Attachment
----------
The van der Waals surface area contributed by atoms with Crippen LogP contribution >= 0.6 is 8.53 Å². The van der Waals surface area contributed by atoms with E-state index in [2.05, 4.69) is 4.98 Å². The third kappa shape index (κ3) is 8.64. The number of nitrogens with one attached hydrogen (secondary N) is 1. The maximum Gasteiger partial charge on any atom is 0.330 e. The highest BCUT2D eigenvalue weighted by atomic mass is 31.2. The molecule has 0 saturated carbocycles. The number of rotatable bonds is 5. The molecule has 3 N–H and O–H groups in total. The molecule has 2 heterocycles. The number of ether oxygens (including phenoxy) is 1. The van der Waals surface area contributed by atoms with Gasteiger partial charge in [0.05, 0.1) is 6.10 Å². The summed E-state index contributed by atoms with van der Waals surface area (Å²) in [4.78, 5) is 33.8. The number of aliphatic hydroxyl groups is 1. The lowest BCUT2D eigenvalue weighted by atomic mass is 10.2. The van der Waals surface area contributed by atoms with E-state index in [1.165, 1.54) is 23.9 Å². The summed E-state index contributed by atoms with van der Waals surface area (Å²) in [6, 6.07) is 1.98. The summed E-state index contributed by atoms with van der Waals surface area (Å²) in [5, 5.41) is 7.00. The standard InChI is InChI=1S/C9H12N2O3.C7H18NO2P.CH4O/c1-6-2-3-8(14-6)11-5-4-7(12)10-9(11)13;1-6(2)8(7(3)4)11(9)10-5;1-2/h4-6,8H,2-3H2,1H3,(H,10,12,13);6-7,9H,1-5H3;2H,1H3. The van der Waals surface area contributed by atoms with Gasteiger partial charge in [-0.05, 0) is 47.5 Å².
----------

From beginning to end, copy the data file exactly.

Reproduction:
The van der Waals surface area contributed by atoms with Crippen LogP contribution >= 0.6 is 8.53 Å². The van der Waals surface area contributed by atoms with E-state index in [2.05, 4.69) is 4.98 Å². The third kappa shape index (κ3) is 8.64. The number of nitrogens with one attached hydrogen (secondary N) is 1. The maximum Gasteiger partial charge on any atom is 0.330 e. The highest BCUT2D eigenvalue weighted by atomic mass is 31.2. The molecule has 0 saturated carbocycles. The number of rotatable bonds is 5. The molecule has 3 N–H and O–H groups in total. The molecule has 2 heterocycles. The number of ether oxygens (including phenoxy) is 1. The van der Waals surface area contributed by atoms with Gasteiger partial charge in [0.05, 0.1) is 6.10 Å². The summed E-state index contributed by atoms with van der Waals surface area (Å²) in [4.78, 5) is 33.8. The number of aliphatic hydroxyl groups is 1. The lowest BCUT2D eigenvalue weighted by atomic mass is 10.2. The van der Waals surface area contributed by atoms with E-state index in [1.165, 1.54) is 23.9 Å². The summed E-state index contributed by atoms with van der Waals surface area (Å²) in [6, 6.07) is 1.98. The summed E-state index contributed by atoms with van der Waals surface area (Å²) in [5, 5.41) is 7.00. The standard InChI is InChI=1S/C9H12N2O3.C7H18NO2P.CH4O/c1-6-2-3-8(14-6)11-5-4-7(12)10-9(11)13;1-6(2)8(7(3)4)11(9)10-5;1-2/h4-6,8H,2-3H2,1H3,(H,10,12,13);6-7,9H,1-5H3;2H,1H3. The van der Waals surface area contributed by atoms with Gasteiger partial charge in [-0.05, 0) is 47.5 Å².